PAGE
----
Psycho (1960)

“Psycho” ages extremely well over the course of fifty years. Today some of the plot points have been reduced to cliché in parody after parody, but the movie is so well made that the artistry keeps it fresher in each viewing even after you know all the secrets, knots and twists.

Marion Crane (Janet Leigh) and Sam Loomis (John Gavin) are in love. Sam is divorced and in no condition to marry Marion because most of his money goes into alimony. Marion is sick of being stuck, and when given the chance, steals $40,000 from his employer. She runs away and stops by the Bates Motel, meets the owner Norman Bates (Anthony Perkins), who lives with his ill mother. Norman is likable and handsome at the first sight, but we quickly sense something is not quite right about him. He and Marion connect in the way that they are both trapped, and hiding a secret.

Then it comes to the most famous twist at exactly 47 minutes into the movie. Hitchcock shot it in one week, with 77 camera angles, 50 cuts, and the sequence lasts only 3 minutes (I didn’t count, the figures vary from source to source). It has to be the most studied murder sequence of all time. Notice the scene when the water goes down the drain, then dissolves into an extreme closeup shot of the lifeless eye and slowly zooms out as the life is draining away from the pupil.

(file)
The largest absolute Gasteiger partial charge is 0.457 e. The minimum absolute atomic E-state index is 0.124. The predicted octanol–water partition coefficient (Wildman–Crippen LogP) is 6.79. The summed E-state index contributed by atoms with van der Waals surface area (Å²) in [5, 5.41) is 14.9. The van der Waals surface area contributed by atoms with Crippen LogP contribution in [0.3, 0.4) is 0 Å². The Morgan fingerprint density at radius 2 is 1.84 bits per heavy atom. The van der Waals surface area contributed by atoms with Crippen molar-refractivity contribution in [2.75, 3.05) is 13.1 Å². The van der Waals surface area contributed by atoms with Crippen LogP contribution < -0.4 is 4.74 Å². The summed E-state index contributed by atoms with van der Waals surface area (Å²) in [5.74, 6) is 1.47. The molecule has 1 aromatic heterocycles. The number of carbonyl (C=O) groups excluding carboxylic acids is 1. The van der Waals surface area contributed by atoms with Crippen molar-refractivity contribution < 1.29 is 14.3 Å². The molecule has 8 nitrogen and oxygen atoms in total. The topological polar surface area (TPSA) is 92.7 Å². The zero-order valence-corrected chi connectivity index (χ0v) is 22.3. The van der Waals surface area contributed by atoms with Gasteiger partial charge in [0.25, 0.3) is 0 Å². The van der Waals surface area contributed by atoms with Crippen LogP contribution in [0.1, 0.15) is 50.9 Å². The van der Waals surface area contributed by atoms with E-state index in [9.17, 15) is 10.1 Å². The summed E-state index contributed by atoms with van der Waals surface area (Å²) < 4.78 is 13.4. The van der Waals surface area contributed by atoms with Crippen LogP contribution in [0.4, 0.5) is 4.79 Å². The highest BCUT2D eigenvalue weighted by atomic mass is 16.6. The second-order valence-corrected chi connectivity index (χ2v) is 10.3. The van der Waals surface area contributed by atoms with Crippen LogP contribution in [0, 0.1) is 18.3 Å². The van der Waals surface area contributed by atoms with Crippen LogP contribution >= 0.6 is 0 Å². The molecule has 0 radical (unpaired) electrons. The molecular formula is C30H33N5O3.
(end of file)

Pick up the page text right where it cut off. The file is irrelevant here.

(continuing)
Does it look like I am giving a lot of plot away? If you do not know the secret yet, expect the unexpected. In fact, Hitchcock insisted that all viewers should arrive at the cinema on time, and requested that nobody should give away the secret. In a more extreme measure, after he bought the right of the original novel, he also bought every available copy of the book to avoid the secret being given away.

This is also the last black and white film by Hitchcock, who shot this cheaply with US $800,000 and in black and white to get a cheap b-movie look. Against the studio’s wish, he even employed his television crew instead of his usual team that made his other sleek thrillers to achieve this purpose. It is as much a disguise as everything from the plot, down to the characters. He toys with us, misleads us, in order to surprise us. In a way, we are as much the victims of Hitchcock as the victims of the murder in “Psycho”.

And check out the beautifully designed opening sequence of the movie on Vimeo.

Psycho” (1960) is directed by Alfred Hitchcock, starring Janet Leigh and Anthony Perkins.

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